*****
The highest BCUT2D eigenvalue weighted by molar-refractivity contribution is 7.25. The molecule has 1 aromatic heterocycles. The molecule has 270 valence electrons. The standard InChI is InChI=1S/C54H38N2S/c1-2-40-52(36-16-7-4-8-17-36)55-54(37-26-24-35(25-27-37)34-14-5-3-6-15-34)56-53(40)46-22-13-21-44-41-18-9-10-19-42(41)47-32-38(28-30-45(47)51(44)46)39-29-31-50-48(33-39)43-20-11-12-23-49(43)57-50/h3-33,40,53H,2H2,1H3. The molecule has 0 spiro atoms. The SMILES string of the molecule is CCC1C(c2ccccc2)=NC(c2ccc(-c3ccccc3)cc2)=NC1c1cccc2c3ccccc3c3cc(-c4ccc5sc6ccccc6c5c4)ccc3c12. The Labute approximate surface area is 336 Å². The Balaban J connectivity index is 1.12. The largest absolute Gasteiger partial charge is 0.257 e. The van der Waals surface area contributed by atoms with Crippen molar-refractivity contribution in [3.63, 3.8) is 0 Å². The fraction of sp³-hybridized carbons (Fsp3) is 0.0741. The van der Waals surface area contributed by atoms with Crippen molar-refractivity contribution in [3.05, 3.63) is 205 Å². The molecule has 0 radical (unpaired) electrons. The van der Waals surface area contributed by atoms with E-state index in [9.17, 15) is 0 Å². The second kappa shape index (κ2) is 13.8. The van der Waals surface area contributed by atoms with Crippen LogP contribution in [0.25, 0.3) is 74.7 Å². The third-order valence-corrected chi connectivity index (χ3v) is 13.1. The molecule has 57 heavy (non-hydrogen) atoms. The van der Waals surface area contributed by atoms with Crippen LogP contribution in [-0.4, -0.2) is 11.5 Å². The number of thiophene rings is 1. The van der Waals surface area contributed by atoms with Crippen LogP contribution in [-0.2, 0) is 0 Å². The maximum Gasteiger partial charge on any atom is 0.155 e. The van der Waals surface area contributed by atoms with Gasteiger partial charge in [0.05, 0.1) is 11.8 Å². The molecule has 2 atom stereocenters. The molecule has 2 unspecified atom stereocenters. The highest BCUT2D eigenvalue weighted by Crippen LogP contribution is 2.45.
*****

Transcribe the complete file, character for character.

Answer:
The highest BCUT2D eigenvalue weighted by molar-refractivity contribution is 7.25. The molecule has 1 aromatic heterocycles. The molecule has 270 valence electrons. The standard InChI is InChI=1S/C54H38N2S/c1-2-40-52(36-16-7-4-8-17-36)55-54(37-26-24-35(25-27-37)34-14-5-3-6-15-34)56-53(40)46-22-13-21-44-41-18-9-10-19-42(41)47-32-38(28-30-45(47)51(44)46)39-29-31-50-48(33-39)43-20-11-12-23-49(43)57-50/h3-33,40,53H,2H2,1H3. The molecule has 0 spiro atoms. The SMILES string of the molecule is CCC1C(c2ccccc2)=NC(c2ccc(-c3ccccc3)cc2)=NC1c1cccc2c3ccccc3c3cc(-c4ccc5sc6ccccc6c5c4)ccc3c12. The Labute approximate surface area is 336 Å². The Balaban J connectivity index is 1.12. The largest absolute Gasteiger partial charge is 0.257 e. The van der Waals surface area contributed by atoms with Crippen molar-refractivity contribution in [3.63, 3.8) is 0 Å². The fraction of sp³-hybridized carbons (Fsp3) is 0.0741. The van der Waals surface area contributed by atoms with Crippen molar-refractivity contribution in [3.05, 3.63) is 205 Å². The molecule has 0 radical (unpaired) electrons. The van der Waals surface area contributed by atoms with E-state index in [9.17, 15) is 0 Å². The second kappa shape index (κ2) is 13.8. The van der Waals surface area contributed by atoms with Crippen LogP contribution in [0.25, 0.3) is 74.7 Å². The third-order valence-corrected chi connectivity index (χ3v) is 13.1. The molecule has 57 heavy (non-hydrogen) atoms. The van der Waals surface area contributed by atoms with Crippen LogP contribution in [-0.4, -0.2) is 11.5 Å². The number of thiophene rings is 1. The van der Waals surface area contributed by atoms with Crippen LogP contribution in [-0.2, 0) is 0 Å². The maximum Gasteiger partial charge on any atom is 0.155 e. The van der Waals surface area contributed by atoms with Gasteiger partial charge in [0.05, 0.1) is 11.8 Å². The molecule has 2 atom stereocenters. The molecule has 2 unspecified atom stereocenters. The highest BCUT2D eigenvalue weighted by Crippen LogP contribution is 2.45.